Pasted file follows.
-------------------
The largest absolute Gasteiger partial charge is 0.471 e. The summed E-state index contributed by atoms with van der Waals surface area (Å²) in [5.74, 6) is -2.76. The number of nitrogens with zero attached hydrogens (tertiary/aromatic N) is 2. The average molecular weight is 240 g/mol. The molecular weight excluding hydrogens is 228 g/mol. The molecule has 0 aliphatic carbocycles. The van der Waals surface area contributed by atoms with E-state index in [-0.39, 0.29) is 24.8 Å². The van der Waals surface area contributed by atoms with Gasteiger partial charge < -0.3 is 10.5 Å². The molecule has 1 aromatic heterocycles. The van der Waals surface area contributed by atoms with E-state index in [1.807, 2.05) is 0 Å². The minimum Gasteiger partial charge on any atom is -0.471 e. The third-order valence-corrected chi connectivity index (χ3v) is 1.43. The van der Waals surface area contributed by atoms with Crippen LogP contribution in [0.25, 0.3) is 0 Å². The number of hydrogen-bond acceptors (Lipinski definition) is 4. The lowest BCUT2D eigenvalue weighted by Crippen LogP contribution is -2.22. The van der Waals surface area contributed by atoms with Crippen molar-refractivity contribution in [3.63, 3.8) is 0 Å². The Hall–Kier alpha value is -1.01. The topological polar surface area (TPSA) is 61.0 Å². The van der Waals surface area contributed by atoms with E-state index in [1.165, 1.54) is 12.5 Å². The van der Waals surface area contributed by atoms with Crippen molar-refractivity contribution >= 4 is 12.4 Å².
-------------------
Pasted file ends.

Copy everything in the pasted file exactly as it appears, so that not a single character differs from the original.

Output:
The largest absolute Gasteiger partial charge is 0.471 e. The summed E-state index contributed by atoms with van der Waals surface area (Å²) in [5.74, 6) is -2.76. The number of nitrogens with zero attached hydrogens (tertiary/aromatic N) is 2. The average molecular weight is 240 g/mol. The molecular weight excluding hydrogens is 228 g/mol. The molecule has 0 aliphatic carbocycles. The van der Waals surface area contributed by atoms with E-state index in [-0.39, 0.29) is 24.8 Å². The van der Waals surface area contributed by atoms with Gasteiger partial charge < -0.3 is 10.5 Å². The molecule has 1 aromatic heterocycles. The van der Waals surface area contributed by atoms with E-state index in [1.807, 2.05) is 0 Å². The minimum Gasteiger partial charge on any atom is -0.471 e. The third-order valence-corrected chi connectivity index (χ3v) is 1.43. The van der Waals surface area contributed by atoms with Crippen LogP contribution in [0.25, 0.3) is 0 Å². The number of hydrogen-bond acceptors (Lipinski definition) is 4. The lowest BCUT2D eigenvalue weighted by Crippen LogP contribution is -2.22. The van der Waals surface area contributed by atoms with Crippen molar-refractivity contribution in [3.63, 3.8) is 0 Å². The Hall–Kier alpha value is -1.01. The topological polar surface area (TPSA) is 61.0 Å². The van der Waals surface area contributed by atoms with E-state index in [1.165, 1.54) is 12.5 Å². The van der Waals surface area contributed by atoms with Crippen molar-refractivity contribution >= 4 is 12.4 Å².